I made up my mind
No, I'm sure.
I came to this decision the night before last, after watching Obama's South Carolina victory speech on YouTube. (Thankfully it was before I read anything about Edwards dropping out—psychologically, I'm glad I made a choice among three and not between two, even though in practical terms the distinction is meaningless.)
It basically came down to a simple question: How can you not vote for someone who ignites this kind of idealistic passion? I couldn't even entertain a cynical thought for the whole 17 minutes. (Believe me, that's saying a lot.)
This morning on the subway I read George Packer's New Yorker piece on the Hillary/Obama choice (titled, duh, "The Choice"). Packer hits the dilemma squarely on the head, and as a bonus made me feel even more sure in my decision: He outlines some of the things I actually like about Hillary but have had trouble articulating (she's a practical policy wonk with great skill in navigating legislative byways and actually getting things done), but also provides insight into what makes Obama, ultimately, the better candidate for progressive social change.
On rare occasions, however, a leader can become the object of an intensely personal, almost spiritual desire for cleansing, community, renewal—for what Hillary, in a 1969 commencement speech at Wellesley, called "more immediate, ecstatic, and penetrating modes of living." Somewhere between the merely great communicators and the secular saints are the exceptional politicians who, as Hillary put it then, "practice politics as the art of making what appears to be impossible possible." Robert B. Reich, the Secretary of Labor in [Bill] Clinton's first term, who now teaches at Berkeley, told me that he believes political inspiration to be "the legitimizing of social movements and social change, the empowering of all sorts of people and groups to act as remarkable change agents."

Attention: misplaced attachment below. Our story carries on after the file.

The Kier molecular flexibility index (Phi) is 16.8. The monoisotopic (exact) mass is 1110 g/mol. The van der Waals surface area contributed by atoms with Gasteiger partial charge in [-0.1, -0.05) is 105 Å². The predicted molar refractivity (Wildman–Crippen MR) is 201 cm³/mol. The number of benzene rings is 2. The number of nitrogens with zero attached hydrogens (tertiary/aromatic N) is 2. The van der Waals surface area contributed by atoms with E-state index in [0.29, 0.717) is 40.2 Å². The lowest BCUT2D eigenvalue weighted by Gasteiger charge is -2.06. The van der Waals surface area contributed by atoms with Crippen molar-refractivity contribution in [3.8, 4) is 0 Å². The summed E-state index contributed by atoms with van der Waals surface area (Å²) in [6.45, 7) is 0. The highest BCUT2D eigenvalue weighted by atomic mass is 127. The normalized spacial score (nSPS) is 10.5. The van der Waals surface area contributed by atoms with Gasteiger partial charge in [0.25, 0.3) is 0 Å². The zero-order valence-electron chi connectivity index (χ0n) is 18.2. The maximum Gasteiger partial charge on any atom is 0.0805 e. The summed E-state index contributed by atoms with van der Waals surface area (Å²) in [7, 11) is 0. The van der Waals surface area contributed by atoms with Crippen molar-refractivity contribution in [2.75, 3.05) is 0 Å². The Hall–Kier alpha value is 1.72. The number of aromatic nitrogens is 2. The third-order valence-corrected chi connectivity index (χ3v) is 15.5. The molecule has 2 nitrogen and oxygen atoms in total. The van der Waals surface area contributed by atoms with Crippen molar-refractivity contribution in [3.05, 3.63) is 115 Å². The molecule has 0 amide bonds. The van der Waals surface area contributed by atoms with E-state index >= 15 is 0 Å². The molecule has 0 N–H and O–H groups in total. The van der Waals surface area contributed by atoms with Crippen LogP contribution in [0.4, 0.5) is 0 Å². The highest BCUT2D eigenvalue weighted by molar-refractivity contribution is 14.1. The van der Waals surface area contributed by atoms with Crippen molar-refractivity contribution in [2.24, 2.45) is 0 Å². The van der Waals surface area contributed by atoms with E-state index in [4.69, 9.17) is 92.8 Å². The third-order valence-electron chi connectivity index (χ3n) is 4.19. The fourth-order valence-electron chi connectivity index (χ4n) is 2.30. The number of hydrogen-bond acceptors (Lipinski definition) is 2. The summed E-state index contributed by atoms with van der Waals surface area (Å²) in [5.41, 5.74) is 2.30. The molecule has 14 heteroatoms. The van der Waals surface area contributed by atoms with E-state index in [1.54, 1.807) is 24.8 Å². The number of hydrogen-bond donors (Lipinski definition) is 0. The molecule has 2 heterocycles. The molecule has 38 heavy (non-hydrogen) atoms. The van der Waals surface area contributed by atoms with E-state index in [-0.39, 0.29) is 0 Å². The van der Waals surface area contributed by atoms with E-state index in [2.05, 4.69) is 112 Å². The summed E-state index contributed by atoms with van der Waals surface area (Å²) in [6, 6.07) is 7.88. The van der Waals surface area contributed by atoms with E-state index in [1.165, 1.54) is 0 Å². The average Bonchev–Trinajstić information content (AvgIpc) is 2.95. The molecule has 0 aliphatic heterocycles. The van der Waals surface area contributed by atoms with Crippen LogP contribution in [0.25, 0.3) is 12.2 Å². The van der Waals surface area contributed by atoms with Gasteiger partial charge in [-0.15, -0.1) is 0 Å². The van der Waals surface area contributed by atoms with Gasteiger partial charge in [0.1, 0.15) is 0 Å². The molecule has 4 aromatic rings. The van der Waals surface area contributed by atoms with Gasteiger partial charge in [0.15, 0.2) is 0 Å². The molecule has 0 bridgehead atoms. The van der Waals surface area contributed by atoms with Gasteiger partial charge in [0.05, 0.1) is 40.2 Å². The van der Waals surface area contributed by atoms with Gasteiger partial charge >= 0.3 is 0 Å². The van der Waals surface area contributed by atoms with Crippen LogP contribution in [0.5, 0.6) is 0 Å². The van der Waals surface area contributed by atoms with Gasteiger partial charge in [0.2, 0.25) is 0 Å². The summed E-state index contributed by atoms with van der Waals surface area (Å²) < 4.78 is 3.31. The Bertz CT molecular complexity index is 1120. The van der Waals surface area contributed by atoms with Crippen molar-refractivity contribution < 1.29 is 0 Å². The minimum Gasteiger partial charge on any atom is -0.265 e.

It's more than clear which candidate fits this bill. As Packer notes:
Obama offers himself as a catalyst by which disenchanted Americans can overcome two decades of vicious partisanship, energize our democracy, and restore faith in government. Clinton presents politics as the art of the possible, with change coming incrementally through good governance.
But what we really need now is politics as the art of the impossible—change beyond what we've been able to hope for these last seven years.
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